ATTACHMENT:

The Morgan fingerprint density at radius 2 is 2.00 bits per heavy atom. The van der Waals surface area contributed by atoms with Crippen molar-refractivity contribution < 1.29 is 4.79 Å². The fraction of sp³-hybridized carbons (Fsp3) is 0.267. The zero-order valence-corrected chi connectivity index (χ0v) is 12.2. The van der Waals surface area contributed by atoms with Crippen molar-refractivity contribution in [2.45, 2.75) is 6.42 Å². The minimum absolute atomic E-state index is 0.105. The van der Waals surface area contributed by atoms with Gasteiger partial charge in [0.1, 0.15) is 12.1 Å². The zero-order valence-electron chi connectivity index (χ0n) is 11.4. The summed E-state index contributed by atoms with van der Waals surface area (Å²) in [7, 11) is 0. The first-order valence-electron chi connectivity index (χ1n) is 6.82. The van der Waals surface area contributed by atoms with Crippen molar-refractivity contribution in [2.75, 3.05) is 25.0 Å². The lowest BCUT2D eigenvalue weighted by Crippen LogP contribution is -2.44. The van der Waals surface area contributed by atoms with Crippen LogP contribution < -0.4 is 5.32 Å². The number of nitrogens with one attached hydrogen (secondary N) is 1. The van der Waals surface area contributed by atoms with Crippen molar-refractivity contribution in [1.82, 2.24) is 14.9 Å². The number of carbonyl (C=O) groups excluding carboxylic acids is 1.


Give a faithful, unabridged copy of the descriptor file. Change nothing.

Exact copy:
The Morgan fingerprint density at radius 2 is 2.00 bits per heavy atom. The van der Waals surface area contributed by atoms with Crippen molar-refractivity contribution < 1.29 is 4.79 Å². The fraction of sp³-hybridized carbons (Fsp3) is 0.267. The zero-order valence-corrected chi connectivity index (χ0v) is 12.2. The van der Waals surface area contributed by atoms with Crippen molar-refractivity contribution in [2.45, 2.75) is 6.42 Å². The minimum absolute atomic E-state index is 0.105. The van der Waals surface area contributed by atoms with Gasteiger partial charge in [0.1, 0.15) is 12.1 Å². The zero-order valence-electron chi connectivity index (χ0n) is 11.4. The summed E-state index contributed by atoms with van der Waals surface area (Å²) in [7, 11) is 0. The first-order valence-electron chi connectivity index (χ1n) is 6.82. The van der Waals surface area contributed by atoms with Crippen molar-refractivity contribution in [2.75, 3.05) is 25.0 Å². The lowest BCUT2D eigenvalue weighted by Crippen LogP contribution is -2.44. The van der Waals surface area contributed by atoms with Crippen LogP contribution < -0.4 is 5.32 Å². The number of nitrogens with one attached hydrogen (secondary N) is 1. The van der Waals surface area contributed by atoms with Crippen molar-refractivity contribution in [1.82, 2.24) is 14.9 Å². The number of carbonyl (C=O) groups excluding carboxylic acids is 1.